Empower your frontline to be able take care of problems on the spot. When you do, you’ll surprise and delight customers and you’ll keep customers from even thinking about going to the competition (or spreading negative word of mouth advertising, tweeting, blogging, etc.).

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Identify Customer’s Needs by Asking “What does a man in the desert need?”

Do you want parrots or people in your contact center?

Last October, after I delivered a wonderfully-received keynote in Orlando, I grabbed my camera bag, slipped out of the conference center and visited Disney’s Animal Kingdom. I’d never been to Animal Kingdom without my family and I was looking forward to just being able to walk around and take photos without the stress of searching for attractions or snacks. The very first photo I took upon arriving at the park was of two parrots.

The parrots were vibrantly colored to the point of taking my breath away. Parrots are not only stunningly beautiful, but they are among the most intelligent of birds. Their ability to mimic human speech surprises and delights children and adults alike. My keynote that morning focused on giving contact center agents the training, support, freedom and empowerment to make “emotional connections” with customers. As I shot photos of the parrots in Animal Kingdom, I thought about how often contact center agents are groomed to be parrots, instead of being intelligent human beings.

Contact Center Agents are often carefully trained with scripts that sedulously echo the company’s pre-planned words. They end up sounding robotic, cold, and not always intelligent. Making emotional connections with customers is nearly impossible when agents use scripts.

As beautiful as parrots are, we don’t want our employees to be parrots. Give your employees the freedom, support, and incentive to veer away from scripts. Encourage them to use their own intelligence, creativity, and energy to connect with customers. Encourage them to comment on things they hear. Hearing a barking dog in the background could spark a few seconds of small talk for the dog-loving agent.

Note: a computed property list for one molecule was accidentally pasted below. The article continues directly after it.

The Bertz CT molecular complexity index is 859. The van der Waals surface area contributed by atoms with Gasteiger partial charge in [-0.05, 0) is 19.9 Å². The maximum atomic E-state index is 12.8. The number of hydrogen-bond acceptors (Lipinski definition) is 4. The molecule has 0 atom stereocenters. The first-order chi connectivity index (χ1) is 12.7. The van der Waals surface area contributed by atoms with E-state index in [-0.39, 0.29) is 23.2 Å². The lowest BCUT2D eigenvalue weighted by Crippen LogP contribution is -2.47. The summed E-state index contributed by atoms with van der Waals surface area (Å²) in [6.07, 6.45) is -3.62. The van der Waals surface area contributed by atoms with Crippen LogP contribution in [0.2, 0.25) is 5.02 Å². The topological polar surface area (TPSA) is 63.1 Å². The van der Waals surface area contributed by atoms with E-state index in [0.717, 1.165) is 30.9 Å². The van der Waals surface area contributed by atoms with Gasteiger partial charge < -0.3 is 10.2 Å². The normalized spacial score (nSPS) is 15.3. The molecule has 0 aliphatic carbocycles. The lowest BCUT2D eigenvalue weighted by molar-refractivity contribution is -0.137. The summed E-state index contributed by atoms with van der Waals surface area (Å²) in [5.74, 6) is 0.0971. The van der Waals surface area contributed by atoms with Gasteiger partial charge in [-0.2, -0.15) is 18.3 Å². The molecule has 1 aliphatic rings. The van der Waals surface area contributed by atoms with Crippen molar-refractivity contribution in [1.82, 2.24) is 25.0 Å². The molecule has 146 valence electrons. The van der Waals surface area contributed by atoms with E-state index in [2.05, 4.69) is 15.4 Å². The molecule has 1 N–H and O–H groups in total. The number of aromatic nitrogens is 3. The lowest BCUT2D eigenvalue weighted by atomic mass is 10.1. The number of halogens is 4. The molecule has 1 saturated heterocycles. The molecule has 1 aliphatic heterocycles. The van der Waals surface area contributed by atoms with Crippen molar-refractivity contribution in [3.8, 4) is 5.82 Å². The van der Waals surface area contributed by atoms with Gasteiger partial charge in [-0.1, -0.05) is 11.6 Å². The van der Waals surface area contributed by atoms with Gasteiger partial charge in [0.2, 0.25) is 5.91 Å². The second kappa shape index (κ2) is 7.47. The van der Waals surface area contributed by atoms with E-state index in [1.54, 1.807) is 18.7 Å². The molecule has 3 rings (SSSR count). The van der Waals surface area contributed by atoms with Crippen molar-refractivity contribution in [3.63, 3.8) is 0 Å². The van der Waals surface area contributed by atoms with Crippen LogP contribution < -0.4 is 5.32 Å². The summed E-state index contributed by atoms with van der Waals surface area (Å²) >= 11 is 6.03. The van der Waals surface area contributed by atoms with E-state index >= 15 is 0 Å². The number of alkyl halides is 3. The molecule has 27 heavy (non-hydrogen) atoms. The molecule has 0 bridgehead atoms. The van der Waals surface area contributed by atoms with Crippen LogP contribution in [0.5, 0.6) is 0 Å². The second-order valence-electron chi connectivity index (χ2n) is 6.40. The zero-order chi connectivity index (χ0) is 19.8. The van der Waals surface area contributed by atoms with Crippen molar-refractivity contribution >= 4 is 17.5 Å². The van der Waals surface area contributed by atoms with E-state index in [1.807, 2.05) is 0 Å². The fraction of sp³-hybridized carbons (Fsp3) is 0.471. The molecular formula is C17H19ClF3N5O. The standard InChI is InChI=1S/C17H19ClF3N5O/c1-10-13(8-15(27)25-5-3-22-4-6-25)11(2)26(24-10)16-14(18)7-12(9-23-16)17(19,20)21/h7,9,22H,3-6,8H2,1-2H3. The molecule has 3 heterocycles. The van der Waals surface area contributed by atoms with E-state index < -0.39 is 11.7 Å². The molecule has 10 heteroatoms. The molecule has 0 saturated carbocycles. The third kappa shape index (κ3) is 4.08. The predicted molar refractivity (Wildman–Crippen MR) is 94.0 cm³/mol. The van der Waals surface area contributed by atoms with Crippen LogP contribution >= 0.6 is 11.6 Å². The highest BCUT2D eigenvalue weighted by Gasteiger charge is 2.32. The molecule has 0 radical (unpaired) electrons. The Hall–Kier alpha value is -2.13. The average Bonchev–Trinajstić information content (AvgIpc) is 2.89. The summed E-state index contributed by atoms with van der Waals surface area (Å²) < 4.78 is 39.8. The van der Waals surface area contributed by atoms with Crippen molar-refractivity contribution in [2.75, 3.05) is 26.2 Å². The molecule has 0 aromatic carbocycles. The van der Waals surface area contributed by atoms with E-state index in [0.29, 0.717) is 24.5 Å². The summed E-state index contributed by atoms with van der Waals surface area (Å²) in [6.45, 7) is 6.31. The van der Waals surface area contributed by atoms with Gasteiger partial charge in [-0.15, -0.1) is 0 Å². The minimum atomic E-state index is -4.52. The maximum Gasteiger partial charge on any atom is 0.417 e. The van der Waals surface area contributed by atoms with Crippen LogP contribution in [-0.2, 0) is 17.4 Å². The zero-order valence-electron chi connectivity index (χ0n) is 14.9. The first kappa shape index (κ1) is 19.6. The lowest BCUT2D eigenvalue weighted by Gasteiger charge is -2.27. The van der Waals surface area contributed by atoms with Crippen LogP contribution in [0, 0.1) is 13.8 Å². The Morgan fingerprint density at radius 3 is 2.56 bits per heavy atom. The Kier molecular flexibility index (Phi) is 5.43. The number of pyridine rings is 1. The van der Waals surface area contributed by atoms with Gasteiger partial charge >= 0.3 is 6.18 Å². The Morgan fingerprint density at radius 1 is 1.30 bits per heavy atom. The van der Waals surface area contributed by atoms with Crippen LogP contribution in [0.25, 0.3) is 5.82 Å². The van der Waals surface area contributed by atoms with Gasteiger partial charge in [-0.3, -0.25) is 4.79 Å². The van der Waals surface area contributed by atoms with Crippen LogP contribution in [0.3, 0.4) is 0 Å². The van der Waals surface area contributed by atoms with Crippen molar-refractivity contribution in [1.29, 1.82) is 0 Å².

Maybe they could talk about plans the customer has for the 4th of July. Making emotional connections puts customers at ease and it makes the service experience unique and memorable.

Don’t make your employees sedulously echo the words of a script. They aren’t parrots. They are people with energy, creativity, and intelligence. Set them free and I’ll bet your customer experience will burst forth like the vibrant color of tropical parrots.

Imagine sitting in a local coffee shop that’s nestled in a bookstore, and talking over a latte with Myra about ways to help your employees deliver the best possible customer experience, and ways to help reduce stress on your employees as they deal with difficult customers.

Every week, often literally from a coffee shop, Myra gives you ideas that in one way or another are actionable towards improving your customer experience.

Sign up and join Myra over coffee every week.

 

The Issue Is Not the Issue. How the Issue Is Handled Becomes the Issue.

Glazed Donuts by Myra Golden
Glazed Donuts, a photo by Myra Golden on Flickr.